Home / Blogs / What are the Consequences for not Consulting with each Appellant when Perfecting a Joint Record in the Appellate Division Second Department?

What are the Consequences for not Consulting with each Appellant when Perfecting a Joint Record in the Appellate Division Second Department?

by | Feb 2, 2023


I have been handling appeals in the Appellate Division-Second Department for over 20 years and in all that time the most prominent issue which I have found is when it comes to preparing a Joint Record on Appeal.

The court has determined that if multiple Notice of Appeals are filed on the same Case and each appellant plans to perfect then a Joint Record on Appeal must be filed. Each Appellant must sign off on the contents of the Joint Record, if not it can lead to issues after the Joint Record has been filed. Joint Record on Appeal documents could have been omitted that need to be part of the Joint Record. Once the Joint Record is filed the only way to add documents to the Joint Record is to file a Stipulation and/or Motion requesting the filing of a Supplemental Joint Record.

Where the confusion arises is when there is a lack of communication from the appealing parties. There have been times when each Appellant believes they are the Lead Appellant and begins preparing the Joint Record on Appeal. Unbeknownst to them the other Appellant (s) have also determined that they are the Lead Appellant and are preparing a Joint Record. This can add greatly to the cost of the Joint Record on Appeal.

Most of the time the first Appellant to file their Notice of Appeal becomes the Lead Appellant, however in my experience this does not occur all the time. It is incumbent on the parties to communicate with each other and determine who will be the Lead Appellant since the court will only accept 1 Joint Record on Appeal. Once that is established the parties can then decide on which attorney will prepare the Joint Record and which party will now become a Cross and/or Co-Appellant. There are times when a grey area exists where the parties are not 100 % sure if they are Cross or Co-Appellant.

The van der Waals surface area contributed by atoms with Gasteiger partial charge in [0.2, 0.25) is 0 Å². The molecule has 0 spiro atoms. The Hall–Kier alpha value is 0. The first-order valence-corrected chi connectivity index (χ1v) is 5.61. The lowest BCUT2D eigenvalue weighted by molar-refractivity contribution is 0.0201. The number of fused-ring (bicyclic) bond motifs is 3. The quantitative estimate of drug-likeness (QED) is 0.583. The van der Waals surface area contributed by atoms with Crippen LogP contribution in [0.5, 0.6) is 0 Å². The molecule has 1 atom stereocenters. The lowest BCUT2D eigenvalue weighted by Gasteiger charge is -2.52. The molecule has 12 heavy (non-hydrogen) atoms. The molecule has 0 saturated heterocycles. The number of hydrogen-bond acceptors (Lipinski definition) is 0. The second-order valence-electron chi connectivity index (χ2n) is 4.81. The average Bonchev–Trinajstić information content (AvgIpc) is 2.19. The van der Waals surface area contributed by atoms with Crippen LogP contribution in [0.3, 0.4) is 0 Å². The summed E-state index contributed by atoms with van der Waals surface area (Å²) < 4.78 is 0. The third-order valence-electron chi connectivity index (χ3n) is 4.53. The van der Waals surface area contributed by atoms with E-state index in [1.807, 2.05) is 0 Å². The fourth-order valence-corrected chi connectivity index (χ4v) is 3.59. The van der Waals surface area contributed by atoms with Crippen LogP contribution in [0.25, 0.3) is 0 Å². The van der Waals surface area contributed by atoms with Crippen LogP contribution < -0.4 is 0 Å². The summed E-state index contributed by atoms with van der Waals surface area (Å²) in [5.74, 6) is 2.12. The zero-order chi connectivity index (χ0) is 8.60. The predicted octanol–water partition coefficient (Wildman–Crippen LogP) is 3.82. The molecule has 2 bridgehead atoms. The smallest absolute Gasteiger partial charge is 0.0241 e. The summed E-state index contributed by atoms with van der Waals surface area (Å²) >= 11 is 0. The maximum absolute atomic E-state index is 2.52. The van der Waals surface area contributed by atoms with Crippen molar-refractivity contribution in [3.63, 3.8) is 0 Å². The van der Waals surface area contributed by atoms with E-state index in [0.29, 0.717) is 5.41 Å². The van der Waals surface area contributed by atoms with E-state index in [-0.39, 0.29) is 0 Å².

The best way to assure that the filing of the Joint Record on Appeal, with the accompanying Briefs, goes as smoothly as possible is to open up the lines of communication as soon as the Notice of Appeals have been filed.

Recent Posts


ERIC J. KUPERMAN, ESQ. | Executive Vice President of Sales | PHP To effectively prepare for oral argument at the Appellate Division, numerous factors and considerations must be taken into account. Of course, those arguing an appeal must know the Appellate Division is...

Wednesday Wisdom

Sometimes filings contain errors on NYSCEF. If the clerk detects some defects in documents that have been e-filed, such as if papers for a different case are inadvertently attached the clerk may inform the filer and request that a corrected copy of those documents be...

Blog Categories